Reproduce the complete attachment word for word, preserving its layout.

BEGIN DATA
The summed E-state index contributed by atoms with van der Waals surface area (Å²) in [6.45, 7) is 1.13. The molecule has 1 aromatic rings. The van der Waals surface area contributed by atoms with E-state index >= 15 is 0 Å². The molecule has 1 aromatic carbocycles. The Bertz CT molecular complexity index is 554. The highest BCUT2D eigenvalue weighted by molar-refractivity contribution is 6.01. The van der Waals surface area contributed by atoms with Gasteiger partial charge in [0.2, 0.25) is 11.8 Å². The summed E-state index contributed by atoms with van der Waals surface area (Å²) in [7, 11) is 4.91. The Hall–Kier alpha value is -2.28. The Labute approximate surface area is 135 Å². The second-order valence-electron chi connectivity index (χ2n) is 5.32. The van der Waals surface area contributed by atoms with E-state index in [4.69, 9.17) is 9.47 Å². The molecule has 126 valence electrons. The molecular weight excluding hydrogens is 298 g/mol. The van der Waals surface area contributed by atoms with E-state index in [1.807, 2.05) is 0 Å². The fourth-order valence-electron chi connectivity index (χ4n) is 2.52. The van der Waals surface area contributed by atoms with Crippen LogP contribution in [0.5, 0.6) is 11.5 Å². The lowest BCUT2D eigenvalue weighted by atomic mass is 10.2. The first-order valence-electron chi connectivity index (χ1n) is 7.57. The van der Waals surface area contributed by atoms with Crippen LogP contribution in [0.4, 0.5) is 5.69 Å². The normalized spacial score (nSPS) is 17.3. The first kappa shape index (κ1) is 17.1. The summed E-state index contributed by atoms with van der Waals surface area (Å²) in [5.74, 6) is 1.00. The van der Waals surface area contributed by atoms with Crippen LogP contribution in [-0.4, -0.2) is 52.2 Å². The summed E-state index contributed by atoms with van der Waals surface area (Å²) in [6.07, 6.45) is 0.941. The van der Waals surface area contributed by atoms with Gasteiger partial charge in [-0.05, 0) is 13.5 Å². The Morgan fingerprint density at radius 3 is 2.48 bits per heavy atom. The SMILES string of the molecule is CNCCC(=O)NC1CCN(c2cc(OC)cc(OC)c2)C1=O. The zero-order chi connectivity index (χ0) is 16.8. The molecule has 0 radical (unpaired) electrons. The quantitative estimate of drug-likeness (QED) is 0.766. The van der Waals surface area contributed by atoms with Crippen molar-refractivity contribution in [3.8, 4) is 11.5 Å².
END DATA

The summed E-state index contributed by atoms with van der Waals surface area (Å²) in [6.45, 7) is 1.13. The molecule has 1 aromatic rings. The van der Waals surface area contributed by atoms with E-state index >= 15 is 0 Å². The molecule has 1 aromatic carbocycles. The Bertz CT molecular complexity index is 554. The highest BCUT2D eigenvalue weighted by molar-refractivity contribution is 6.01. The van der Waals surface area contributed by atoms with Gasteiger partial charge in [0.2, 0.25) is 11.8 Å². The summed E-state index contributed by atoms with van der Waals surface area (Å²) in [7, 11) is 4.91. The Hall–Kier alpha value is -2.28. The Labute approximate surface area is 135 Å². The second-order valence-electron chi connectivity index (χ2n) is 5.32. The van der Waals surface area contributed by atoms with E-state index in [4.69, 9.17) is 9.47 Å². The molecule has 126 valence electrons. The molecular weight excluding hydrogens is 298 g/mol. The van der Waals surface area contributed by atoms with E-state index in [1.807, 2.05) is 0 Å². The fourth-order valence-electron chi connectivity index (χ4n) is 2.52. The van der Waals surface area contributed by atoms with Crippen LogP contribution in [0.5, 0.6) is 11.5 Å². The lowest BCUT2D eigenvalue weighted by atomic mass is 10.2. The first-order valence-electron chi connectivity index (χ1n) is 7.57. The van der Waals surface area contributed by atoms with Crippen LogP contribution in [0.4, 0.5) is 5.69 Å². The normalized spacial score (nSPS) is 17.3. The first kappa shape index (κ1) is 17.1. The summed E-state index contributed by atoms with van der Waals surface area (Å²) in [5.74, 6) is 1.00. The van der Waals surface area contributed by atoms with Crippen LogP contribution in [-0.4, -0.2) is 52.2 Å². The summed E-state index contributed by atoms with van der Waals surface area (Å²) in [6.07, 6.45) is 0.941. The van der Waals surface area contributed by atoms with Gasteiger partial charge in [-0.05, 0) is 13.5 Å². The Morgan fingerprint density at radius 3 is 2.48 bits per heavy atom. The SMILES string of the molecule is CNCCC(=O)NC1CCN(c2cc(OC)cc(OC)c2)C1=O. The zero-order chi connectivity index (χ0) is 16.8. The molecule has 0 radical (unpaired) electrons. The quantitative estimate of drug-likeness (QED) is 0.766. The van der Waals surface area contributed by atoms with Crippen molar-refractivity contribution in [3.8, 4) is 11.5 Å².